PITTSBURGH (NewsRadio 1020 KDKA) — From the first days of their installation, Pittsburgh’s bike lanes have been controversial.
After numerous complaints, there is a proposal in front of City Council that could streamline the way residents can voice their concerns, and how they can learn more about additional safe-zones for city bicyclists.
Pittsburgh City Councilwoman Theresa Kail-Smith has proposed that an advisory board be created to review and draft policies for new bike lanes. She says the board would be responsible for notifying the public 90 days prior to the installation of a new lane so people could weigh in.
She adds that the advisory board could also propose improved designs for the bike lanes.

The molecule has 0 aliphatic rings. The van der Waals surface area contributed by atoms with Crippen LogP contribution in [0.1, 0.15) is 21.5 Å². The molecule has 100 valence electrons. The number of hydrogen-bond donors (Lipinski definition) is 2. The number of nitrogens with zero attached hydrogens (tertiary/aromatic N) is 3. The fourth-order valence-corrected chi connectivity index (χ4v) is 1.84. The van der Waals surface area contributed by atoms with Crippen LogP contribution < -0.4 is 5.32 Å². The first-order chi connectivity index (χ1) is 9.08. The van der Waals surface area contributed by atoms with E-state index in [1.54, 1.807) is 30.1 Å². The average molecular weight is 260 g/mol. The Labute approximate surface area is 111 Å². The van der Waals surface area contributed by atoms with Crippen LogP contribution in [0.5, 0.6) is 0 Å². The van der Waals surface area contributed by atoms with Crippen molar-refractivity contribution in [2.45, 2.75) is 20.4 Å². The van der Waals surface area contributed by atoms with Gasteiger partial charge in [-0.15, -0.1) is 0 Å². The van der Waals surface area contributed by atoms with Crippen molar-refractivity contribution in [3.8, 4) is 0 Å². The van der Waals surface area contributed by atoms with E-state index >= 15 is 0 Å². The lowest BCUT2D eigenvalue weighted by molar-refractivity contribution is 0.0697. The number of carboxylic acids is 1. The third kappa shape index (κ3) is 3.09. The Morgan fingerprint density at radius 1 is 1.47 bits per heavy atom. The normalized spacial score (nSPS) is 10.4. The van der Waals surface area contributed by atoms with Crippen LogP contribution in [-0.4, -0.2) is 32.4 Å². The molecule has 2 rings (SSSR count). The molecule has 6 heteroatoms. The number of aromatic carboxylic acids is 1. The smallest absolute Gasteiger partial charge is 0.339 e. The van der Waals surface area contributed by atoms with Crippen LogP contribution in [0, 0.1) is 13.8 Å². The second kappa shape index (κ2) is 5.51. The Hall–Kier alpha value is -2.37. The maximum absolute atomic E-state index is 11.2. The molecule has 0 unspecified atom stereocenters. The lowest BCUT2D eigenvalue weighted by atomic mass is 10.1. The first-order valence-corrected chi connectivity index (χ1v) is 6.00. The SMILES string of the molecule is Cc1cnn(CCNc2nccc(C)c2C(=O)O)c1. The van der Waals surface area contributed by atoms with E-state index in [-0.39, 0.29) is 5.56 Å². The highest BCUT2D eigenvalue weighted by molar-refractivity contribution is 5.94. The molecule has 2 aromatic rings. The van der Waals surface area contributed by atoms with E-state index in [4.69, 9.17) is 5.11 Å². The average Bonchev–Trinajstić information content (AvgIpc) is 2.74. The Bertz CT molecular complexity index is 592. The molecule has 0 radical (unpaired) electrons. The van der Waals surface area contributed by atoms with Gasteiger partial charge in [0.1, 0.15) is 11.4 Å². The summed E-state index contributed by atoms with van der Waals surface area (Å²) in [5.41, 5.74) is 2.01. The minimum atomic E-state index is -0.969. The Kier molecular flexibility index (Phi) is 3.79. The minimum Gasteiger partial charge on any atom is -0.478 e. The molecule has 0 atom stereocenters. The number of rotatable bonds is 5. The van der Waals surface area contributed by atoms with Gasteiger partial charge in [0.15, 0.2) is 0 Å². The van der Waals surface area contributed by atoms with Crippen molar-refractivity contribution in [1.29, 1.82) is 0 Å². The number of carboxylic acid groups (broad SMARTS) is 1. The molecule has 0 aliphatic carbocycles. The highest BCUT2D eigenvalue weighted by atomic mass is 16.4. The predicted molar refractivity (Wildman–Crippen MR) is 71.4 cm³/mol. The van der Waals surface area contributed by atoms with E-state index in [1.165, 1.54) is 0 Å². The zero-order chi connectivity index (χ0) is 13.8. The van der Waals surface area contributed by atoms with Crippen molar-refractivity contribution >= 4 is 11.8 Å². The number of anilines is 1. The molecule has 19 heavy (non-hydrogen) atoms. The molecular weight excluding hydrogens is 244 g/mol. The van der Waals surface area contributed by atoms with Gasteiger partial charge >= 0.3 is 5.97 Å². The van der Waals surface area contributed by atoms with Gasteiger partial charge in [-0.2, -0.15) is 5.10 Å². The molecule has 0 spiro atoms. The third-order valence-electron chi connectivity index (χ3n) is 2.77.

“I think that they look ugly,” Councilwoman Kail-Smith tells KDKA Radio’s James Garrity. “Plus, we want them to be safe, and I don’t know how safe some of the lanes are.”
The proposal for the advisory board has the support of Mayor Bill Peduto. From his office, Communication’s Coordinator Katie O’Malley says the system would provide a channel to make plans and proposals more accessible to the public.
Bike Pittsburgh advocacy director Eric Boerer says the nonprofit organization is in favor of a bike committee on the city level, but he hopes it would follow nationally based best practices for bicycle safety and would avoid redundancy.
“All of the things that are in the proposal, the city is pretty much already doing,” Boerer says, nodding to work being done by the Complete Streets Advisory Committee.
“Right now, the city is working on a brand new bike plan due to be launched in the next couple months… it’s unclear if this committee is going to be redundant or not,” he said.
Councilwoman Kail-Smith says she has learned that the state is preparing an updated version of it’s bike lane codes, and ones formulated between Philadelphia and Pittsburgh could be incorporated into the state’s planning.